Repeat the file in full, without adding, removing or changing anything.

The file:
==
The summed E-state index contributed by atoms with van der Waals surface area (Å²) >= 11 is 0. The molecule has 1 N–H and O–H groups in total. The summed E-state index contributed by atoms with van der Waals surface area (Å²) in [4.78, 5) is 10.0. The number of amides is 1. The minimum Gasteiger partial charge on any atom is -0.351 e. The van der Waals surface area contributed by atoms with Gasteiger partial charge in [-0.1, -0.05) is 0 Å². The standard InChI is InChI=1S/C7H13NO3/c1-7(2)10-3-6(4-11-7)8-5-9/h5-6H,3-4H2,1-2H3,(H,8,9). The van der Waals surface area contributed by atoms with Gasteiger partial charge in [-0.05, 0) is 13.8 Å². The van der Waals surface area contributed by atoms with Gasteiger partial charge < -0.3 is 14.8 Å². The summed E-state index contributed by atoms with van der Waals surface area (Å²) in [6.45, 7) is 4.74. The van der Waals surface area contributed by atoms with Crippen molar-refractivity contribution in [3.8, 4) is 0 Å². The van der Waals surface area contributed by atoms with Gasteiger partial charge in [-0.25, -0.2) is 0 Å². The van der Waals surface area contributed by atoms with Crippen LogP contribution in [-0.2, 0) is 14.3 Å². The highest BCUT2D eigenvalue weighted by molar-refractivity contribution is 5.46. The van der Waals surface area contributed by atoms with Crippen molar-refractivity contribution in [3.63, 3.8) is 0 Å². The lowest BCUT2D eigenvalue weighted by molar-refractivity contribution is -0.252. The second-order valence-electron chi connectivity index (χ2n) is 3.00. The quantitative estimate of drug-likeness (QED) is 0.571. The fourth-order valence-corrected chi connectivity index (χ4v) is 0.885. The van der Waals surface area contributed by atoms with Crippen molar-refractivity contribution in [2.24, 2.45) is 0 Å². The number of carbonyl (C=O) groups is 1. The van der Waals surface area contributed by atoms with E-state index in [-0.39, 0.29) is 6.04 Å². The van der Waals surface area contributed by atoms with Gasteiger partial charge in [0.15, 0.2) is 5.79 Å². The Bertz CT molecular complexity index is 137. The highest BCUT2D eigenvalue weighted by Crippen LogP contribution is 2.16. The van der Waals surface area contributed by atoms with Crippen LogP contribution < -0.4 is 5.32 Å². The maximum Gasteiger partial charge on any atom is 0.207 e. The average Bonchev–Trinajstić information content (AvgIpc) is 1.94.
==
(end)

The summed E-state index contributed by atoms with van der Waals surface area (Å²) >= 11 is 0. The molecule has 1 N–H and O–H groups in total. The summed E-state index contributed by atoms with van der Waals surface area (Å²) in [4.78, 5) is 10.0. The number of amides is 1. The minimum Gasteiger partial charge on any atom is -0.351 e. The van der Waals surface area contributed by atoms with Gasteiger partial charge in [-0.1, -0.05) is 0 Å². The standard InChI is InChI=1S/C7H13NO3/c1-7(2)10-3-6(4-11-7)8-5-9/h5-6H,3-4H2,1-2H3,(H,8,9). The van der Waals surface area contributed by atoms with Gasteiger partial charge in [-0.05, 0) is 13.8 Å². The van der Waals surface area contributed by atoms with Gasteiger partial charge < -0.3 is 14.8 Å². The summed E-state index contributed by atoms with van der Waals surface area (Å²) in [6.45, 7) is 4.74. The van der Waals surface area contributed by atoms with Crippen molar-refractivity contribution in [3.8, 4) is 0 Å². The van der Waals surface area contributed by atoms with Gasteiger partial charge in [-0.25, -0.2) is 0 Å². The van der Waals surface area contributed by atoms with Crippen LogP contribution in [-0.2, 0) is 14.3 Å². The highest BCUT2D eigenvalue weighted by molar-refractivity contribution is 5.46. The van der Waals surface area contributed by atoms with Crippen molar-refractivity contribution in [3.63, 3.8) is 0 Å². The lowest BCUT2D eigenvalue weighted by molar-refractivity contribution is -0.252. The second-order valence-electron chi connectivity index (χ2n) is 3.00. The quantitative estimate of drug-likeness (QED) is 0.571. The fourth-order valence-corrected chi connectivity index (χ4v) is 0.885. The van der Waals surface area contributed by atoms with Crippen molar-refractivity contribution in [2.24, 2.45) is 0 Å². The number of carbonyl (C=O) groups is 1. The van der Waals surface area contributed by atoms with E-state index in [-0.39, 0.29) is 6.04 Å². The van der Waals surface area contributed by atoms with Gasteiger partial charge in [0.15, 0.2) is 5.79 Å². The Bertz CT molecular complexity index is 137. The highest BCUT2D eigenvalue weighted by Crippen LogP contribution is 2.16. The van der Waals surface area contributed by atoms with Crippen LogP contribution < -0.4 is 5.32 Å². The maximum Gasteiger partial charge on any atom is 0.207 e. The average Bonchev–Trinajstić information content (AvgIpc) is 1.94.